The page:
in all that time have we published a testimonial without
the writer's special permission. Never have we knowingly
published a testimonial that was not truthful and genuine.
Here is one just received a few days ago. If anyone doubts
that this is a true and honest statement of a woman's experi
ence with Lydia E. Pinkham's Vegetable Compound write
and ask her.
Houston, Texas.—" When I first began taking Lydia E. Pink
ham's Vegetable Compound I was a total wreck. I had been
sick for three years with female troubles, chronic dyspepsia,
and a liver trouble. I had tried several doctor's medicines, but
nothing did me any good.
For three years I lived on medicines and thought I would
never get well, when I read an advertisment of Lydia E. Pink
ham's Vegetable Compound, and was advised to try it.
"My husband got me one bottle of the Compound, and it did
me so much good I continued its use. I am now a well woman
; and enjoy the best of health.
■ "I advise all women suffering from such troubles to give
j Lydia E. Pinkham's Vegetable Compound a trial. They won't
regret it, for it will surely core you." — Mrs. Bessie L. Hicks,
. 810 Cleveland St^, Houston.
Any wpman who is sick and suffering is foolish surely
not to give such a medicine as this a trial. Why should it
K not do her as much good as it did Mrs. Hicks.
The hale at the poor, the halls of the
Are neither exempt from some form of
Perhaps a distinction may he made in
But the rich and the poor must scratch
just the same.
Oh, why should the children of Adam
An affliction so dreadful, when Hunt's
Cure does cure?
All forms of itching.
Not Qualified for the Job.
Father (Impressively)—"My son, I
want you to be very attentive to your
teacher, who is a man of wide
general Information. He
everything you need to
know." Small Boy (derisively)—"He?
He don't know nothin'!
can't even tell who's pitchin' in the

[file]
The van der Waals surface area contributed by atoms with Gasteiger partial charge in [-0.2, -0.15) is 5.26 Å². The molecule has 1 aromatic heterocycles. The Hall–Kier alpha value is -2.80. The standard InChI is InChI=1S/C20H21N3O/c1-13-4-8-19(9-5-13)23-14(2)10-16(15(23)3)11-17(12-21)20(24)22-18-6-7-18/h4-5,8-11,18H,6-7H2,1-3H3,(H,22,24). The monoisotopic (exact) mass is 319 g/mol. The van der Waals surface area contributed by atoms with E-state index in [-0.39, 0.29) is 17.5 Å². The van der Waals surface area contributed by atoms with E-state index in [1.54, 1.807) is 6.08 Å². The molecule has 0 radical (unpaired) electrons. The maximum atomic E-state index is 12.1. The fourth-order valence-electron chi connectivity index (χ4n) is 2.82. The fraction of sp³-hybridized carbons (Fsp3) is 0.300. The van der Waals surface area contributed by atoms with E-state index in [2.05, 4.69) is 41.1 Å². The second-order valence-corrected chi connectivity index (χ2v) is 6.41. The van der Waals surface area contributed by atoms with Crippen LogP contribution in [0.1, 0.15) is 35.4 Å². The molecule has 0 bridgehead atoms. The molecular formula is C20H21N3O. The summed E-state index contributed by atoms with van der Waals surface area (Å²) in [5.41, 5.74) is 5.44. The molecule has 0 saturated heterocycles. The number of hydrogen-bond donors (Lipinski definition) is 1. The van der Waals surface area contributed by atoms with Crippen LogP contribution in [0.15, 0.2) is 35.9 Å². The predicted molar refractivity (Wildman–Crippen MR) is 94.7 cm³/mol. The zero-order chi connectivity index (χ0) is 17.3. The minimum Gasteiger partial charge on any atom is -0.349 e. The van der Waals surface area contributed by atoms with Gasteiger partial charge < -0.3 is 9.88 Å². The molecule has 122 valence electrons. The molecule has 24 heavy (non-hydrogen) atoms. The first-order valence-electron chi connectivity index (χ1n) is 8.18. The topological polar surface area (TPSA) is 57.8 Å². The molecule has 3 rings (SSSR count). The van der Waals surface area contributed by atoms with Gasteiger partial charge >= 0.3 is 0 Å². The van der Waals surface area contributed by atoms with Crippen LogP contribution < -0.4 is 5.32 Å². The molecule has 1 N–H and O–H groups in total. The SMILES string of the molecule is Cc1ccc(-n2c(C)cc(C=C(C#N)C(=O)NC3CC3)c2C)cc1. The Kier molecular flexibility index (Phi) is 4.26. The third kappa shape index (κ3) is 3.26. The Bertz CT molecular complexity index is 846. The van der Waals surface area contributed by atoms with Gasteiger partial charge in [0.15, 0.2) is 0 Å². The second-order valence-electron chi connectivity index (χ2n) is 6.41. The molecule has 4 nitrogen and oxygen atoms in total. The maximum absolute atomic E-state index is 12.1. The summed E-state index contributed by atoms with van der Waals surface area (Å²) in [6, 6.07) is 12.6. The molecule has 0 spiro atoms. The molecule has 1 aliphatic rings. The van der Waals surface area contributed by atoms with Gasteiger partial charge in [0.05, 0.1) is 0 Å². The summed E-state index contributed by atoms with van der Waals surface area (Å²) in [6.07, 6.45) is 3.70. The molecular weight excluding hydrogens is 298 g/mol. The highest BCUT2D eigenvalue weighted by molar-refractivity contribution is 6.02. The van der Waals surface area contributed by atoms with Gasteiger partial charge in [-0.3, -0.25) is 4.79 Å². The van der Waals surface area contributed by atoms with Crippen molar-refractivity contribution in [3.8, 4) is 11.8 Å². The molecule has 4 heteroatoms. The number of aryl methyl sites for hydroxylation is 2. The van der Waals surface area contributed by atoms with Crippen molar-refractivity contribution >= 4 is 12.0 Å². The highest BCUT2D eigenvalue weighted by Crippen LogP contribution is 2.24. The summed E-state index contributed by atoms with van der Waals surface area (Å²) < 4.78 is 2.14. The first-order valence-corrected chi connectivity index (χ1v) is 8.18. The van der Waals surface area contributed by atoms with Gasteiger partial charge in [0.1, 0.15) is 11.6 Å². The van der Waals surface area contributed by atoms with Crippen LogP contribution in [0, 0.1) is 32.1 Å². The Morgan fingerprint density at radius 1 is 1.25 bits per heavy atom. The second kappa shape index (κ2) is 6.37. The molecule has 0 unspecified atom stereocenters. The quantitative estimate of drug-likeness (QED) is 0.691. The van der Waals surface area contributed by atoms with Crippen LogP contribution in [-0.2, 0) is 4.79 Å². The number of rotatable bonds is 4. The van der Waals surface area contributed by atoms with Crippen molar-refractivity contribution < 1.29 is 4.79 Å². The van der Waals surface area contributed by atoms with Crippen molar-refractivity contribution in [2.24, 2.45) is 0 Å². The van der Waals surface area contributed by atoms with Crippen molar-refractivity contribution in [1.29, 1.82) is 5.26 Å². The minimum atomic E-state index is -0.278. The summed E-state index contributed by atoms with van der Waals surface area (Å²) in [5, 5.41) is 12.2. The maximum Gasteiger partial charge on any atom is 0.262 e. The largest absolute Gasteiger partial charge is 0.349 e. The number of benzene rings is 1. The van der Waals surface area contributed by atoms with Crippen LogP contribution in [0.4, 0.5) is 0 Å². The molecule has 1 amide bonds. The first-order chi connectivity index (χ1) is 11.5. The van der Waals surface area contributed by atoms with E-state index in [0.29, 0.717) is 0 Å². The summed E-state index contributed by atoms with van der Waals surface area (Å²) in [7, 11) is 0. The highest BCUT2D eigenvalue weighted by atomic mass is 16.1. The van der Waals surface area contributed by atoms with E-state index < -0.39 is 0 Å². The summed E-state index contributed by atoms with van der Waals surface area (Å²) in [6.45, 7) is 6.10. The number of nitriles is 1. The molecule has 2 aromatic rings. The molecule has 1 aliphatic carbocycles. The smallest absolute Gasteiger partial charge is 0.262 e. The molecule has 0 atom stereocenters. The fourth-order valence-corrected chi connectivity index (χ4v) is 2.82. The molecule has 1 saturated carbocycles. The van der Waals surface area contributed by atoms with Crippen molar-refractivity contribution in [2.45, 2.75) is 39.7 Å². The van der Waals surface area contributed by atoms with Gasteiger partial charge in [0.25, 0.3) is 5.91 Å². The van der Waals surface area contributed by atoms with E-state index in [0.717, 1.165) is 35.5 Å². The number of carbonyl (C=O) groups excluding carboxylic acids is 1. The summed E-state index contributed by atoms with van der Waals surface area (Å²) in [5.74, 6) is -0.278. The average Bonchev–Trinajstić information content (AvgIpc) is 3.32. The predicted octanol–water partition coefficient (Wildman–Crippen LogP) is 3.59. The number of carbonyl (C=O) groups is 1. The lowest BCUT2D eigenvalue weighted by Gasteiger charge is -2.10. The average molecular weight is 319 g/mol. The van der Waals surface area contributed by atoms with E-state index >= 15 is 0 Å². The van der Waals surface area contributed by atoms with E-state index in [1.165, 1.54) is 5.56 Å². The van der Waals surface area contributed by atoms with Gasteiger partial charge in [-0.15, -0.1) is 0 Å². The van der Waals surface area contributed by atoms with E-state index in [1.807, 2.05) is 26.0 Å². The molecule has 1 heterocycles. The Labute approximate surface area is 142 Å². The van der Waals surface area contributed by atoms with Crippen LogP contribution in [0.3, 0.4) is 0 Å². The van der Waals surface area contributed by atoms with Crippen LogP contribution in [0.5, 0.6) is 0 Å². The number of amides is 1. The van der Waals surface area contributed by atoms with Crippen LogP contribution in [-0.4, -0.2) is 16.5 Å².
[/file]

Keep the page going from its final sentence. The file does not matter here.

"My honest conviction, based upon
my own experience and that of my
friends, is that 'Hunt's Cure' will cure
a larger per cent of skin troubles, espe
cially of an itching variety, than any
other remedy. Certainly those afflict
ed with any form of itch should try it."
J. O. Moore,
50c per box.
Mrs. Bart—My husband got a letter
to-day saying something
would happen if he didn't send the
writer a sum of money.
Mrs. Smart—My husband get*
dunned for his bills, too.
It Keeps Them Off
They are pretty bad this year—no
mistake—and they bite viciously. Wo
refer to Mosquitoes, but a little Hunt's
Lightning Oil applied to the irritated
places takes the sting away. It keeps
them off if used in time.
When a man has enough money laid
aside to kfaep him on Easy street the
rest of his days, he ought to give oth
ers a chance.
A Rare Good Thing.
"Am usinK ALLEN'S FOOT-EASE, and
can truly say I would not have been with
out it so long:, had I known the relief it
would give my aching feet,
Providence. R. I." Sold by all Druggists,
25c. Ask to-day.
Bees sometimes tty two miles from
the hive and find their way back with
T think it a
Rood thins for anyone having sur«
feet.—Mrs. Matilda Holtwert.
Positively cored by *
these Little Pills.
They also relieve Di»
très« from Dyspepsia, In
digestion and Too Hearty
Eating. A perfect rem
edy for Dlulnos», Nau
sea, Drowsiness, Bait
Taste in the Mouth, Coat
ed Tongue, Pain in the
Bide, TORPID LIVER.
They regulate the Bowels. Purely Vegetable.
SMALL PILL. SMALL DOSE. SMALL PRICE.
Genuine Must Bear
I Fac-Simile Signature
■T J REFUSE SUBSTITUTES.
* 'SDWZB B. OBAIOHBAJ». LL D . FrwuUiiL
Tulane University in nil it» department», k lorsted in the City
<cf New Ofleans, the »re^opoli» of the Smith
with twenty-three building». Modern doimitone*. extensive lab
or» tone». libraries, and museums.
Yhll Course« srs offered In Lancuani,
* ^ IngiaMriBg, Architecture, Art, Lew.
iclne. Pharmacy, and Dentistry.
'Separate Department for Women. Expense* low. Low doA
SSftory rate». Next »eiaioti of all department», except N. O. Poly
alinic, begins October i»t. Polyclinic open» November ist. Scad
for catalogue Address. R. K. Barer. S ecr et ary.